Most prospective law students are excited about the prospect of law school, yet are nervous about making their ultimate decision. It's true that there is still much negative news about law school, especially the debt that law graduates carry. But having said this, I think there is so much discouraging information about law school because, for most law students and law school graduates, expectations are incongruent with reality.
Expectations Versus Reality
This misalignment of expectations and reality often starts when people begin thinking about law school. They see lawyers in popular culture and wish to emulate their heroes. Or they see politicians, business leaders, and other public figures with law degrees and think “Well, I could always transition into another career since you can do anything with a law degree.”
Upon entering law school, you quickly discover that reality is often not what you expected. Unless you’re lucky to have a hefty scholarship or family members to provide financial assistance, you will have loans that you’ll ultimately need to pay off. Further, the job market continues to be challenging. Law school is competitive and there are more law school graduates than available jobs each year. You may see yourself becoming an assistant district attorney or “Big Law” associate after law school but later discover that you cannot find a job. If that happens, you’ll need to rely on a backup plan or develop one as quickly as possible.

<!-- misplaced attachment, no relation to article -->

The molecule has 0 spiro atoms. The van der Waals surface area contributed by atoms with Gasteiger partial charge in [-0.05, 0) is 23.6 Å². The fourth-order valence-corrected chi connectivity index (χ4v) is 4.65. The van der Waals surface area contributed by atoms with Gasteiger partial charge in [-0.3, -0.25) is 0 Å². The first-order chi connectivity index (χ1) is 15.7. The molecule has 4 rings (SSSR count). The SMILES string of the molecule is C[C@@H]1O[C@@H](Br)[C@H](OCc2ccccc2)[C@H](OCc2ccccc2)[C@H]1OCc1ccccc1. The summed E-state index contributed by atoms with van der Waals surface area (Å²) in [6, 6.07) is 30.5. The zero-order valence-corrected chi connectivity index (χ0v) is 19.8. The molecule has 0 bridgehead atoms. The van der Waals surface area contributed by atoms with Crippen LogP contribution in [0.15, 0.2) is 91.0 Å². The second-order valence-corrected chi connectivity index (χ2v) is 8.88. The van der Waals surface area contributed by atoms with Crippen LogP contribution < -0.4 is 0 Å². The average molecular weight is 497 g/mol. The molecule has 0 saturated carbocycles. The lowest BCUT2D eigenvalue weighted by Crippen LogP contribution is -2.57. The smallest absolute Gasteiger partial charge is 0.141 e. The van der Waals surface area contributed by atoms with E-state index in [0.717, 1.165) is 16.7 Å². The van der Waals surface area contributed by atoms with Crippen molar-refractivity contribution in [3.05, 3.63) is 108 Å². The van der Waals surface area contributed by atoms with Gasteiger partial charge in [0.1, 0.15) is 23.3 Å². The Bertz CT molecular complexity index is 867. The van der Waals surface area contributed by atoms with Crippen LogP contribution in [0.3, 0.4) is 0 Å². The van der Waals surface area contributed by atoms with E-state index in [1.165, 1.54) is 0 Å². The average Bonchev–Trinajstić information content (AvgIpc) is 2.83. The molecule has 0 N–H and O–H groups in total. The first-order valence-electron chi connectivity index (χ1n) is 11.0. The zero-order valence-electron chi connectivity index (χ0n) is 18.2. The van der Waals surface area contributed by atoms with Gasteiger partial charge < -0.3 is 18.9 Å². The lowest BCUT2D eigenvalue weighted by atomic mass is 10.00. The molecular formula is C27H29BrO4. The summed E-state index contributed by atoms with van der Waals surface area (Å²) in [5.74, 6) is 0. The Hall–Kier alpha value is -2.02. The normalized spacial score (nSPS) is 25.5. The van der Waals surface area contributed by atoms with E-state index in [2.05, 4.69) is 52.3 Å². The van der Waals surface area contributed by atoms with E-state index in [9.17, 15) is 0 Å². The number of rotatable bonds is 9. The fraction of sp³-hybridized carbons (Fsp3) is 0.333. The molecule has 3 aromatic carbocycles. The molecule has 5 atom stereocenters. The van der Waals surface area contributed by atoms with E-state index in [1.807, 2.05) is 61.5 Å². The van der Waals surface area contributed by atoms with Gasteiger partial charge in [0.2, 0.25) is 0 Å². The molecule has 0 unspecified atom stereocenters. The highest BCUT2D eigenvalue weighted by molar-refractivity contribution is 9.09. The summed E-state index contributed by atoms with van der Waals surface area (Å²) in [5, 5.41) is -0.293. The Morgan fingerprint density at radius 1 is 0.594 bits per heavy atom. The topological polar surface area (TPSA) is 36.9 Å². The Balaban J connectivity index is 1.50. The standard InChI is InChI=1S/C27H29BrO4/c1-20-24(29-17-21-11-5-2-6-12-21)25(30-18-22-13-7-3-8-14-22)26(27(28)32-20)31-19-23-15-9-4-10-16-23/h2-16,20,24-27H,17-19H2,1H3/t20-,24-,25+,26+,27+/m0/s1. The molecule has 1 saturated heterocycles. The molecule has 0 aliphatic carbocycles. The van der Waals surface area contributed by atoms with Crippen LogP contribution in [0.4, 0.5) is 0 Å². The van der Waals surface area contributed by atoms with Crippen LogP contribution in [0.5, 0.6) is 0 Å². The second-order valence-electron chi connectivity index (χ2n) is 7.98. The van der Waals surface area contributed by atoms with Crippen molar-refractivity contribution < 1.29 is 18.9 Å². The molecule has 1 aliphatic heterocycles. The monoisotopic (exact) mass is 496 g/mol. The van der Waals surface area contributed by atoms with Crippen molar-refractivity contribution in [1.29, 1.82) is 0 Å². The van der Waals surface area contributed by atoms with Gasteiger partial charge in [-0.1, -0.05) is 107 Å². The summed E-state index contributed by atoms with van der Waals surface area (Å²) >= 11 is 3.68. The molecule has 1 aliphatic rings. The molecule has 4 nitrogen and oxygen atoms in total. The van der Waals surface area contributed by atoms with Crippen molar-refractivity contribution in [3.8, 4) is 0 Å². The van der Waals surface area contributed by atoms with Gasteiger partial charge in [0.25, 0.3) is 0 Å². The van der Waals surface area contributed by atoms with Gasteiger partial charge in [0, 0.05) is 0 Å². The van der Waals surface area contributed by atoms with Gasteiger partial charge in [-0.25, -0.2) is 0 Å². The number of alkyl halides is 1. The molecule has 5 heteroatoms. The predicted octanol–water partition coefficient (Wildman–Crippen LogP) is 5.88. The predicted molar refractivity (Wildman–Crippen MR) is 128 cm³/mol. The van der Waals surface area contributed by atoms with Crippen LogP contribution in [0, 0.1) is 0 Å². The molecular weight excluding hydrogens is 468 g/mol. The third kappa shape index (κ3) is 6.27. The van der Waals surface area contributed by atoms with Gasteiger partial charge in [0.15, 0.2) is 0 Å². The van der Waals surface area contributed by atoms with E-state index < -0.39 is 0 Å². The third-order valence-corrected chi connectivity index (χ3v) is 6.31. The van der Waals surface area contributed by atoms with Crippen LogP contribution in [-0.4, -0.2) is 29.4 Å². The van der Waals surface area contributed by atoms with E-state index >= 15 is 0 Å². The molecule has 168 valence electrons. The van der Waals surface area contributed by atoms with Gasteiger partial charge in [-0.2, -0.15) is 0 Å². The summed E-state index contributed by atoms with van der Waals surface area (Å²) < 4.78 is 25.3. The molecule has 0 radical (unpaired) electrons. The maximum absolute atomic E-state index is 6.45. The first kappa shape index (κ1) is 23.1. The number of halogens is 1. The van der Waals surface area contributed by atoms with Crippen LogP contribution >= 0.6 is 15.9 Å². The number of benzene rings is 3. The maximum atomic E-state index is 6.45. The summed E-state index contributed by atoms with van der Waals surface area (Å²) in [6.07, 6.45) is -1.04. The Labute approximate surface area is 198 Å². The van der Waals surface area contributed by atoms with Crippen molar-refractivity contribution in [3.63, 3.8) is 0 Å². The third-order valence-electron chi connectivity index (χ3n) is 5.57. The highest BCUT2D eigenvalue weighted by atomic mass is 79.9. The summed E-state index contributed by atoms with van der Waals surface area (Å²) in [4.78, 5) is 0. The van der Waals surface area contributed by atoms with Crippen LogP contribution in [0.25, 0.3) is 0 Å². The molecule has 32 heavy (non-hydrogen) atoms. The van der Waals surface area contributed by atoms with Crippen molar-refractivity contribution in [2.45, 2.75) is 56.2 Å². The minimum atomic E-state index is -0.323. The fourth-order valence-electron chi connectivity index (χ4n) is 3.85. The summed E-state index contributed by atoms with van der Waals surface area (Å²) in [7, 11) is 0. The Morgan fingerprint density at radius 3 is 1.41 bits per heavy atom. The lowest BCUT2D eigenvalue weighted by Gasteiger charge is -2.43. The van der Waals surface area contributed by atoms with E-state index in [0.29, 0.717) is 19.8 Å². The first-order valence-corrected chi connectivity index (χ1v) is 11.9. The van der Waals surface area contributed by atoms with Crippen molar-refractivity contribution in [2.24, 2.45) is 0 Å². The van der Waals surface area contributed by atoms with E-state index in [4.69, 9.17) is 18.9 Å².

There are a number of variables to consider, but at this early stage, I’d recommend looking at (1) your ultimate goals or reasons for attending law school; (2) your LSAT score (or practice LSAT scores); and (3) your current financial circumstances and willingness to take on more debt. Take some time to self-reflect and really think about why you’re interested in law school. If you’ve been influenced by close family members or friends, think of law school as a solid backup plan, or think of law school as a way to obtain a much higher income, I’d be cautious about proceeding. At this stage, I’d also take a hard look at your LSAT score (or if you haven’t yet taken the LSAT, your practice LSAT scores) and try projecting your chances at your target schools. Prestige matters within the legal field, and you’ll discover that you’ll have an easier time obtaining your dream job if you attend a prestigious law school. Finally, take a look at your current financial circumstances. You may be on the hook for six figures of debt if you attend law school, so you absolutely need to understand this risk and at least be somewhat comfortable with loan payments into the foreseeable future.